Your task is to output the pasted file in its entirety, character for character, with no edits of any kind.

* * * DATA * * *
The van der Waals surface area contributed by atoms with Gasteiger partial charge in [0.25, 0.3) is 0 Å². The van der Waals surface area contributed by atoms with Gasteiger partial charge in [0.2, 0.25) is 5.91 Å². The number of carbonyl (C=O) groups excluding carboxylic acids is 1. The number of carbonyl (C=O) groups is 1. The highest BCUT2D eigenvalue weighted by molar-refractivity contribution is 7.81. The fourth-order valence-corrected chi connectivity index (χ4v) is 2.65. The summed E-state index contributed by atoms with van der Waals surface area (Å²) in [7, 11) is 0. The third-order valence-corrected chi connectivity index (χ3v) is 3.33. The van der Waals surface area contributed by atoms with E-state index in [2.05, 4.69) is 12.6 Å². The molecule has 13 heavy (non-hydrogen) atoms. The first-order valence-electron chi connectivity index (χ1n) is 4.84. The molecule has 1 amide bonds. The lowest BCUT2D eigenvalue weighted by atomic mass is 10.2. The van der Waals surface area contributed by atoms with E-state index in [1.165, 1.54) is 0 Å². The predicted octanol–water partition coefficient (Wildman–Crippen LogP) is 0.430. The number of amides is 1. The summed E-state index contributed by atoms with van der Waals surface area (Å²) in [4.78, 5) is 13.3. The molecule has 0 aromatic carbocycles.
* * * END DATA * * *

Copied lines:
The van der Waals surface area contributed by atoms with Gasteiger partial charge in [0.25, 0.3) is 0 Å². The van der Waals surface area contributed by atoms with Gasteiger partial charge in [0.2, 0.25) is 5.91 Å². The number of carbonyl (C=O) groups excluding carboxylic acids is 1. The number of carbonyl (C=O) groups is 1. The highest BCUT2D eigenvalue weighted by molar-refractivity contribution is 7.81. The fourth-order valence-corrected chi connectivity index (χ4v) is 2.65. The summed E-state index contributed by atoms with van der Waals surface area (Å²) in [7, 11) is 0. The third-order valence-corrected chi connectivity index (χ3v) is 3.33. The van der Waals surface area contributed by atoms with E-state index in [2.05, 4.69) is 12.6 Å². The molecule has 13 heavy (non-hydrogen) atoms. The first-order valence-electron chi connectivity index (χ1n) is 4.84. The molecule has 1 amide bonds. The lowest BCUT2D eigenvalue weighted by atomic mass is 10.2. The van der Waals surface area contributed by atoms with E-state index in [1.165, 1.54) is 0 Å². The predicted octanol–water partition coefficient (Wildman–Crippen LogP) is 0.430. The number of amides is 1. The summed E-state index contributed by atoms with van der Waals surface area (Å²) in [4.78, 5) is 13.3. The molecule has 0 aromatic carbocycles.